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Why is the Sky Blue?

Updated on April 22, 2011

For a simple explanation of why the sky is blue, why grass is green, and why sunsets in some areas or at certain times of the year are better than others--read on. If you're looking for a very detailed and hard science approach to the issue, there are plenty of great in-depth explanations at sites such as Science Made Simple.

I was lucky as a kid. I grew up with a world-class scientist for a father, and a mother equally interested and skilled in art, botany, and literature. Between them, my sister and I were able to ask virtually any question and receive a prompt, clear, and detailed answer. Now that I'm at the age to think about having children of my own, the idea of explaining things like why the sky is blue seems a bit more daunting than it did years ago. Parents are supposed to know everything, aren't they? Well, the simple fact is that no matter how much a person knows, there are always plenty of things they don't know. The answer to "Why is the sky blue?" though, is actually pretty simple to understand or explain.

 

 

Light and Color

The first thing to understand about why the sky is blue is how humans view the world. I'm not going to get into the nitty gritty, but essentially everything we see is just a small part of the light spectrum. The part of the light spectrum humans can see without scientific tools is called the visible spectrum. This includes all of the colors contained within a rainbow. White light, such as sunlight, is actually a combination of all the colors in the visible spectrum, and black (which technically isn't a color) is the absence of color altogether.

The other spectrums of light that most people are familiar with are the infrared and ultraviolet spectrums. Many insects, such as bees, see the world through the ultraviolet spectrum--which helps them to locate pollen and nectar on flowers--among other things. Other animals such as cats and deer can see much more of the infrared spectrum than humans, which gives them better night vision. If you've ever seen an animal's eyes shine in your headlights at night, that's why (they have an extra layer of reflective tissue at the back of their eyes).

 

 

So Why Do Things Have Colors?

Now the reason an object we see will have one color instead of another is actually quite simple. If you look at grass or other plants and wonder why they're green, it's because the plants reflect the green portion of the visible spectrum. What this means is that everything that exists has a structure that reflects some part of the visible spectrum. A red car is reflecting the red light, green grass is reflecting the green light, and a polka dot bikini might reflect white and red light (or yellow and blue--it depends on the pattern).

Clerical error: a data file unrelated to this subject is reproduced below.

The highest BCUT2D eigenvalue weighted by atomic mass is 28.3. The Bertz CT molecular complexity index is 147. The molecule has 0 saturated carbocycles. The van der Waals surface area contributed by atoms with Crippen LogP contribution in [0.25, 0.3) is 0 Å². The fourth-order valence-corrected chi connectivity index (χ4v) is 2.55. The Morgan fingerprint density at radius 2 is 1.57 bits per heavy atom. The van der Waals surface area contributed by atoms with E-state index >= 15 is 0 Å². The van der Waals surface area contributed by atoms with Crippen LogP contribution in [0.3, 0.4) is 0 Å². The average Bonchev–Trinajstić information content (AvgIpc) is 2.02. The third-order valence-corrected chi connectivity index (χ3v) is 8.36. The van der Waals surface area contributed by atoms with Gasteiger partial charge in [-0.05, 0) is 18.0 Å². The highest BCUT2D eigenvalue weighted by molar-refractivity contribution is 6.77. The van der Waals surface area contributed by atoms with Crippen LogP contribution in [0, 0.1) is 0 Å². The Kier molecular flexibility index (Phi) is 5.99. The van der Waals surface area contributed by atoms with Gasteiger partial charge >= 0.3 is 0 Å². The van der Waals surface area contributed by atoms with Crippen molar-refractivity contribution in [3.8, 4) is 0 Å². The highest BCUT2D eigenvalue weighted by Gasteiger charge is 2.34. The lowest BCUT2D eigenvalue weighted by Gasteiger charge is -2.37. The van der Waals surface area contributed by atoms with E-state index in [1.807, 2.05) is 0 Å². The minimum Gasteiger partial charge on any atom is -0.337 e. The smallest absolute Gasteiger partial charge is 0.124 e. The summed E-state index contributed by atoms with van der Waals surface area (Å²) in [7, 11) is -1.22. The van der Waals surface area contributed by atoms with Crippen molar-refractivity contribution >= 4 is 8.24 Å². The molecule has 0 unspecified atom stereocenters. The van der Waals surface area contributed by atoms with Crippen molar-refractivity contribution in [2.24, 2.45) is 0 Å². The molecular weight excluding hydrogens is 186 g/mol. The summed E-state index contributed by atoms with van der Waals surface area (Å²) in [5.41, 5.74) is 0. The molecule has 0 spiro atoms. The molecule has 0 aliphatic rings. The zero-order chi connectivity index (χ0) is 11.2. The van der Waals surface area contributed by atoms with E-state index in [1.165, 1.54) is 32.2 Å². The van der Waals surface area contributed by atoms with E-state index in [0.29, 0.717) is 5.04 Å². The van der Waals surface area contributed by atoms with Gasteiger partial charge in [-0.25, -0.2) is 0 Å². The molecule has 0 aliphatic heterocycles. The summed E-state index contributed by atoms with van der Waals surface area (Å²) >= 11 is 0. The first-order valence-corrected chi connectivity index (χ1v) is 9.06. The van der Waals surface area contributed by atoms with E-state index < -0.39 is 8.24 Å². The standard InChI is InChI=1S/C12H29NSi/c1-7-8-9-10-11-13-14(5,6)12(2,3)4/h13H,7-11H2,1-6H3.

To make this easier to understand, think about sunlight. It's white light, which is a combination of all of the colors of the rainbow. How a green plant appears green to us is that sunlight (or any other form of light) strikes the plant and the plant absorbs all of the other colors, but reflects back the green part of the light. This makes it appear green to our eyes. So whenever we see a color, that color is actually the color that the object is reflecting back to us--the rest of the colors in the visible spectrum are being absorbed.

Now the sky is a little more complex--as we've all noticed, it isn't always the same color. Generally the sky is blue because the particles and gasses in the atmosphere reflect back blue light. As the sky approaches the horizon, less and less blue light is reflected due to the fact that the horizon is the furthest point away, and more light gets scattered by airborne particles and gasses before it can reach our eyes. Less reflected blue light means a more pale blue color--which is why the sky directly overhead is the deepest blue, the middle of the sky a medium shade of blue, and the part of the sky nearest the horizon the palest shade of blue (often close to white).